Well, the door ghost is a reflection seen in peripheral vision, so it's a very poorly seen object even when I'm wearing glasses. But without my glasses, the door ghost is even more poorly seen, just a vague fuzzy shape. And I guess a vague fuzzy shape, whether the real thing or a visual substitute, just doesn't resemble a shadowy figure. So no ghost!

Indeed, I never seem to notice misperceptions of any kind when I'm not wearing my glasses. The extra fuzziness may be enough to render the effect unnoticeable. It would be interesting to know if other short sighted people see ghosts when they're not wearing glasses or contact lenses. I suspect not, at least those ghosts are caused by misperception.

Monday, 14 April 2014

Another real life dolly zoom!

InsectsI've recently had a couple of experiences that felt even weirder than my usual stuff! And I'm not sure if they are likely to be widely experienced or, perhaps, confined to people like me!

Anyway, I was trying to photograph insects in flight, as you do. I found a cloud of midges but they kept moving about. Then, to my surprise, they appeared to stop still, as if all hovering, which is extremely unusual. I was about to photograph them when something really strange happened. The 'insects' suddenly all moved away from me until they were small white patches on the dark part in front of me! I was not looking at insects at all but those white patches on the ground. Somewhere along the line my brain had decided the patches were actually insects, flying around just in front of me! The real insects had departed unnoticed.

So what's going on here? The midges appeared, like the photo above, small and white and were difficult to focus on with the naked eye. I think they mixed up with the white patches on the dark path behind so that I saw them all as insects. I hadn't noticed the patches before that. My brain finally worked out what was going and put things right. The only way to do that, while making sense, was to 'move' the 'insects' away. It was like a dolly zoom! As far as I'm aware, such dolly zoom experiences don't happen in real life! Despite that, I've had such an experience before (see here).

The other experience was bizarrely different, yet similar. I was looking at a street scene at night. I thought I saw some discarded clear plastic boxes on the pavement. Suddenly, they became 'flat'! They were, in fact, poorly-seen water meter covers in the pavement! The 'clear plastic' was entirely in my perception. I can only blame the poor lighting for this particular strange misperception.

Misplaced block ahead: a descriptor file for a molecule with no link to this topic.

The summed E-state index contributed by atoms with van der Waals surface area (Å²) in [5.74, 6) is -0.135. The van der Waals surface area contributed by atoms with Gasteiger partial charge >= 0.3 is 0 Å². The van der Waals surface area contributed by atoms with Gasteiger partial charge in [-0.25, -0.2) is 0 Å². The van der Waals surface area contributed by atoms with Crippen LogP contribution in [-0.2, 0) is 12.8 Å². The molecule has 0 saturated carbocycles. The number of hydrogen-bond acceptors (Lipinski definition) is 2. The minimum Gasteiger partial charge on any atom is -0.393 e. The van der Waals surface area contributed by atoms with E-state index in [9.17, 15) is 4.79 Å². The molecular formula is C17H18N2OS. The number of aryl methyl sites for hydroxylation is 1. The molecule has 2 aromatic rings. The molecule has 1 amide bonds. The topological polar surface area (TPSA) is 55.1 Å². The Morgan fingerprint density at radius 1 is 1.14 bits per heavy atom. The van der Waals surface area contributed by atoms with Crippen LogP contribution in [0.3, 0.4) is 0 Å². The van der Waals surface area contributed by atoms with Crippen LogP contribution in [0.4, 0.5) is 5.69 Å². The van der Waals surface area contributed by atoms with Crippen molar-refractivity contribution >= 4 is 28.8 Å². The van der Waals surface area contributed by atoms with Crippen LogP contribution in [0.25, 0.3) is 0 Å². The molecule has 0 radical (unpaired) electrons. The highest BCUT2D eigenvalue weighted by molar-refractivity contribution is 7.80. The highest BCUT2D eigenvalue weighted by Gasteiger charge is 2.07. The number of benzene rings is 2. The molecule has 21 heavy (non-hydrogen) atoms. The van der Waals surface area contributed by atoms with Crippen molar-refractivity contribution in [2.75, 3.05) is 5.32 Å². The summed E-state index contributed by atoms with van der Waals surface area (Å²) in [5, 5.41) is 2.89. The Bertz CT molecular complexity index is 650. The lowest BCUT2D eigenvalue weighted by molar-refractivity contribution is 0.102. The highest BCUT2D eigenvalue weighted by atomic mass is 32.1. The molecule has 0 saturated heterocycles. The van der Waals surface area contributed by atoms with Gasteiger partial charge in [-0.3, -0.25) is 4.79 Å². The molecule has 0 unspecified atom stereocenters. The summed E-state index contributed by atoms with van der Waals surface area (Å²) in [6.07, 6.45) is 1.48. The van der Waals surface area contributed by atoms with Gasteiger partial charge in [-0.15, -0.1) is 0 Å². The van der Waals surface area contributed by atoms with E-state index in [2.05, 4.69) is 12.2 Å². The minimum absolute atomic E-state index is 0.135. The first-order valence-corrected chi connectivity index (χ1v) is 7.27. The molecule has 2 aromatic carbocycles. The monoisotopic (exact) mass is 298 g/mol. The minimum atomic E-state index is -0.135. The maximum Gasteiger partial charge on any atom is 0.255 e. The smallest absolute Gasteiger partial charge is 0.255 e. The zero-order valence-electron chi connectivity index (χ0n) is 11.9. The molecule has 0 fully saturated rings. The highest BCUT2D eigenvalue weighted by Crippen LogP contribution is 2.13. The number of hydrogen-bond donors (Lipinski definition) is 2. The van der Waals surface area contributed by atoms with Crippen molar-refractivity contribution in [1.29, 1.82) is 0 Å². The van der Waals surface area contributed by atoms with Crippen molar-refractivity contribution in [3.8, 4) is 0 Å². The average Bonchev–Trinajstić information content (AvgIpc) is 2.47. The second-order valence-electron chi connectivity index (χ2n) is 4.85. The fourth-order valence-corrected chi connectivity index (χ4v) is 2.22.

In both cases there was a misperception of the position of an object in space, probably due to a lack of useful visual cues. And when the misperception 'broke', it produced the odd dolly zoom effect. I'm not sure whether such spatial misperceptions are common (I'd be interested to hear from anyone with a similar experience to report). It is possible that only people who have mini-OBEs, like me, have such experiences. Anyone experiencing such a dolly zoom effect might certainly consider it as paranormal. It is strongly reminiscent of a puzzling experience that a paranormal researcher, that I once knew, had while conducting research. It had always baffled me until now.

Thursday, 10 April 2014

Witness or instrument?

Blurry photoThat witness testimony has limited reliability is well known among paranormal researchers (see here). But what about instruments? Science uses instruments whenever possible, rather than eye witnesses, because of their much greater reliability (see here). However, because of the particular ways in which they are used, we cannot assume instruments are always much more reliable in paranormal research.

There are two main ways in which instruments are used in paranormal research. Firstly, they may happen to be in use when a spontaneous anomalous incident occurs. For instance, a witness may just happen to have a camera when they see a ghost or UFO. Also, witnesses may discover anomalous photos or recordings despite not experiencing anything odd at the time (taken by many as an indicator of something anomalous). Secondly, investigators may deliberately use instruments in situations such as ghost vigils. In both cases, the reliability of any recordings from such instruments will depend crucially on how they are made.

There are many examples of witness testimony contradicting what is seen in a photo. The witness may not recall using a flash even though EXIF data shows that they did. Or a witness may report deliberately not breathing out on a cold night despite a mist being clearly visible in a flash photo. A camera flash is a powerful, if brief, light source and can catch faint signs of breath on a cold night for some time after someone has exhaled. Or there may be a very obvious human figure in a photo even though the photographer is adamant that they were not there at the time. However, when you are busy paying attention to taking a photo, it is easy to miss something quite obvious right in front of you.